The second sin masterfully avoided by the writers of Misfits is the sin of context amnesia. Whenever the kids encounter something out of the ordinary, their first assumption is that it’s related to The Storm. Of course it is. That’s the premise of the show, but it’s also what any rational human being would assume if they’d been given super powers by some singular, shared event. If something weird is going on, it’s probably related to that really big, really weird thing that we all experienced earlier. Duh. It’s so basic, but many shows miss this entirely. I can’t tell you how many times I’ve yelled at my TV during an episode of Eureka when Sheriff Carter will witness something extremely out of the ordinary, recount it to the people at Global Dynamics, only to have them never believe him!. The Eureka creators put us in this town where something unexpected, whimsical and usually dangerous happens basically every day. Yet, the people who live and work there are completely incredulous and dismissive of anyone (especially Sheriff Carter) who reports something out of the ordinary. It’s as though they wake up every morning and forget that they live in Eureka, the weirdest town on earth. This drives me crazy! Thankfully, Misfits doesn’t try to hide what you already know, and its characters actually have memory of what they’ve previously experienced. They know that The Storm almost always explains some part of what’s going on. By simply embracing that, it frees the writers to better explore how and even why the storm is influencing them, the people around them, or the situations at large.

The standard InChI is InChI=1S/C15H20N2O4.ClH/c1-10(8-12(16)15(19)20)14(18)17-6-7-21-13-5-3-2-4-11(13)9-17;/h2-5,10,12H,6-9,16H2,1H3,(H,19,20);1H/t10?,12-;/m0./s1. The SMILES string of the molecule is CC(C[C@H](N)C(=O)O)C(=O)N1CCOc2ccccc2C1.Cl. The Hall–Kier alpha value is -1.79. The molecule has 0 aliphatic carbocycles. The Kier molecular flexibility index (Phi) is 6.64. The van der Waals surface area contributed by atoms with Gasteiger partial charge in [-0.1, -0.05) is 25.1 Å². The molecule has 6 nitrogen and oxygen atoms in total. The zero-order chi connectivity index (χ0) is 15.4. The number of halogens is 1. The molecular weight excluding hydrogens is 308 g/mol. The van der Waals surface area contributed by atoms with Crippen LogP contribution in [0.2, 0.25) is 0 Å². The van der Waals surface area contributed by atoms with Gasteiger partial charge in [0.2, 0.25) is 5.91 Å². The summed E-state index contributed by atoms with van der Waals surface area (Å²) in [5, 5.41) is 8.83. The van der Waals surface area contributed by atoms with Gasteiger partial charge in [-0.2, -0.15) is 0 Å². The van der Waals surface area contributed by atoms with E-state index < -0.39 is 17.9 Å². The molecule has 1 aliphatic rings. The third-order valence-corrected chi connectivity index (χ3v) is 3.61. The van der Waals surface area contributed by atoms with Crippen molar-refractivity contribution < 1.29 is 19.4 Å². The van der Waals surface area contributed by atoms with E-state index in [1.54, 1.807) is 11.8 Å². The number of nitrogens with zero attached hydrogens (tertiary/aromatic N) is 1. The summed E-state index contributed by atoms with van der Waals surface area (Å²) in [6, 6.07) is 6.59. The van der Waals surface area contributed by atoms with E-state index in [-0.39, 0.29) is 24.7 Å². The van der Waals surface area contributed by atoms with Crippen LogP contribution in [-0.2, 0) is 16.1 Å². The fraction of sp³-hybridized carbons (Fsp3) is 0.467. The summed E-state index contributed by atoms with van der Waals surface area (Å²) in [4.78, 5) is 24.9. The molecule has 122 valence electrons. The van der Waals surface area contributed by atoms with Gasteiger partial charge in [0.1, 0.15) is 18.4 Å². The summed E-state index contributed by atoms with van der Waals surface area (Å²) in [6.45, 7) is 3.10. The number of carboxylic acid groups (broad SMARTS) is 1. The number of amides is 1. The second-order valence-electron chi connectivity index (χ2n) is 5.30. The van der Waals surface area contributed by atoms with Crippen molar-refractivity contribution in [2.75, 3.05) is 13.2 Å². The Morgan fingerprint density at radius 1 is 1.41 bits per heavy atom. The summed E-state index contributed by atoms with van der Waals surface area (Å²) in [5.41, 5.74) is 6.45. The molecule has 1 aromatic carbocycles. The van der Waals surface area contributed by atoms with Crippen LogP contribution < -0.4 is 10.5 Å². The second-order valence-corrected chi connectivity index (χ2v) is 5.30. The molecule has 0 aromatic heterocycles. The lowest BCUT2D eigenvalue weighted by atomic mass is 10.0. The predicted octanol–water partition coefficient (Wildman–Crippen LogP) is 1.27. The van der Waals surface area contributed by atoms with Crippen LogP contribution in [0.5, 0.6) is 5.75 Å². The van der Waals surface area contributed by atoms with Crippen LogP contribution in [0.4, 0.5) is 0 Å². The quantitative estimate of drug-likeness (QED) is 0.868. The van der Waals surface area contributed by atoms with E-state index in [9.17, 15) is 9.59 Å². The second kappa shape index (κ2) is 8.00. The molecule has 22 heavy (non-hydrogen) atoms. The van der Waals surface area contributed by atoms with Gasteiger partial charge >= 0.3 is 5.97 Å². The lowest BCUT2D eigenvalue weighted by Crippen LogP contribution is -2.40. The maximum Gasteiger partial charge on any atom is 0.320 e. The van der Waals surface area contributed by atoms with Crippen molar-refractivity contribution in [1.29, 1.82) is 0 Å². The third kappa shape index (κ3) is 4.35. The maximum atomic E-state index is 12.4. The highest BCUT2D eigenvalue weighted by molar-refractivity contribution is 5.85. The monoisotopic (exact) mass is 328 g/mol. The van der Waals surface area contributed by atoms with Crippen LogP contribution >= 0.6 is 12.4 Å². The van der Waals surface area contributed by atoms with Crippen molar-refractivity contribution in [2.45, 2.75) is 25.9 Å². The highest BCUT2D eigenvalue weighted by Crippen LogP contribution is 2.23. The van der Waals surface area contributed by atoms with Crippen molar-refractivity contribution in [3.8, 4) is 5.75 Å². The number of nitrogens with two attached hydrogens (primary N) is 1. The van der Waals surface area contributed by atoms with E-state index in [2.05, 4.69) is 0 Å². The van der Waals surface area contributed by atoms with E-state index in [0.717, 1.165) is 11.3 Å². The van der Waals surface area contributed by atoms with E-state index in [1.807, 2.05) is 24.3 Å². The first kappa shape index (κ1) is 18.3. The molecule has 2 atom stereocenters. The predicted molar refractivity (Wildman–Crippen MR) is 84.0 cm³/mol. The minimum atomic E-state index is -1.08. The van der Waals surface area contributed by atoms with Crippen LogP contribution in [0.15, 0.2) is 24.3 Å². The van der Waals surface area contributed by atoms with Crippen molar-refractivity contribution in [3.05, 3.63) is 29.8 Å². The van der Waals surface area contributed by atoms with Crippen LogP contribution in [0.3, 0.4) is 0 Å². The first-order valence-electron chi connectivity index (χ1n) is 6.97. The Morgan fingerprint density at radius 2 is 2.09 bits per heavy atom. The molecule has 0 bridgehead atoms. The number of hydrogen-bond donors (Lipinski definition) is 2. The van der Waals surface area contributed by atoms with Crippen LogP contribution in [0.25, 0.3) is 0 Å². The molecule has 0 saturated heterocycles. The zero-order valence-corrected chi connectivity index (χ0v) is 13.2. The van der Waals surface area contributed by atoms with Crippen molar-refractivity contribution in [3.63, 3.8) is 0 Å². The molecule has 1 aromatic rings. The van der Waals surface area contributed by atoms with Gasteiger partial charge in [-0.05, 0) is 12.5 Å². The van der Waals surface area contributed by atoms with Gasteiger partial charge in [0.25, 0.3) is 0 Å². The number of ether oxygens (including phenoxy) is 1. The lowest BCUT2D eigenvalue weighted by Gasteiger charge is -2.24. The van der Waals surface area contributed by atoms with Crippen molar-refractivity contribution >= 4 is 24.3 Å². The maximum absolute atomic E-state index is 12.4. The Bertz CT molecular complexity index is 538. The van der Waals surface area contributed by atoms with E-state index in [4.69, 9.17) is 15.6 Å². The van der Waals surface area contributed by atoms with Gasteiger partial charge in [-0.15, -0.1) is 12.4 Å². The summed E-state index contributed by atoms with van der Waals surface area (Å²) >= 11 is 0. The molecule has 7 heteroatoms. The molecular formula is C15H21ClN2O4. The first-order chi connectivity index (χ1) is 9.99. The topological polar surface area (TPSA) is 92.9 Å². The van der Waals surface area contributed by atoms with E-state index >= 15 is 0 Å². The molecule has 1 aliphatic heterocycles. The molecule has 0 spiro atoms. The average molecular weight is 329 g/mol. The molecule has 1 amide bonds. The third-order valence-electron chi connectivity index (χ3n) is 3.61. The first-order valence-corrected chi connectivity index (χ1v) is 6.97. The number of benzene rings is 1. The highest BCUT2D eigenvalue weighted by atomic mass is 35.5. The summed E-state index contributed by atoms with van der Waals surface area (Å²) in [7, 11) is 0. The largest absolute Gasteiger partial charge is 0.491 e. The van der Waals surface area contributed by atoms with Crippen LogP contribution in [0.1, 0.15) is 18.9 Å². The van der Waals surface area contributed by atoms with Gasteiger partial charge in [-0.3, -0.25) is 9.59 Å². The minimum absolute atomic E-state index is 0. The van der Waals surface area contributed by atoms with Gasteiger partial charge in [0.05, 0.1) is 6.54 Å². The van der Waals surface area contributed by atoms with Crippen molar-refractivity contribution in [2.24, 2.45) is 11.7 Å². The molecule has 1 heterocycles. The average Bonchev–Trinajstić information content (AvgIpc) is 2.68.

With great writing building the foundation, Misfits also has a fantastic look and production value to it. I’ve been watching it in HD on Hulu Plus through my Xbox 360 and it just looks so good. Not in the vibrant, colorful way that Heroes often looked, but in a more grounded, gritty aesthetic that makes everything look like it’s been shot with only ambient light. From the lighting, to how the shots are framed, to the creative cinematic vignettes between scenes, I just couldn’t take my eyes off off it. It demands to be watched, but without any distracting, gimmicky, 300-esque, gratuitous camera work that takes you out of the moment. The DP’s, Christopher Ross and David Raedeker, are masters of their craft.

Great camera work is pointless without stellar performances though, which the cast of Misfits deliver every single episode. The show is arresting enough just in its cinematography and storyline, but the way the actors inhabit these roles really sets a new bar for television performances. There are little touches of improvisation and personality that the actors bring to their characters, especially Robert Sheehan, who plays the lead role of Nathan Young. You’ll not find a more lovable, smart-ass delinquent in all of cinema and television. The whole cast is so natural, so inhabitive of their roles that even now I have difficulty thinking about these people having regular lives that don’t involve them reading minds, rewinding time or turning invisible. They help create this incredibly immersive world full of mystery, possibility, pain and triumph. No wonder the show is already winning awards.

So if you haven’t yet seen Misfits, I highly recommend giving it a go. It’s available on Hulu and other web sources, and the second season just kicked off with new episodes each Thursday. I guarantee, it’s like nothing you’ve ever seen.

*not to be confused with the MTV version of Skins

Nathaniel Salzman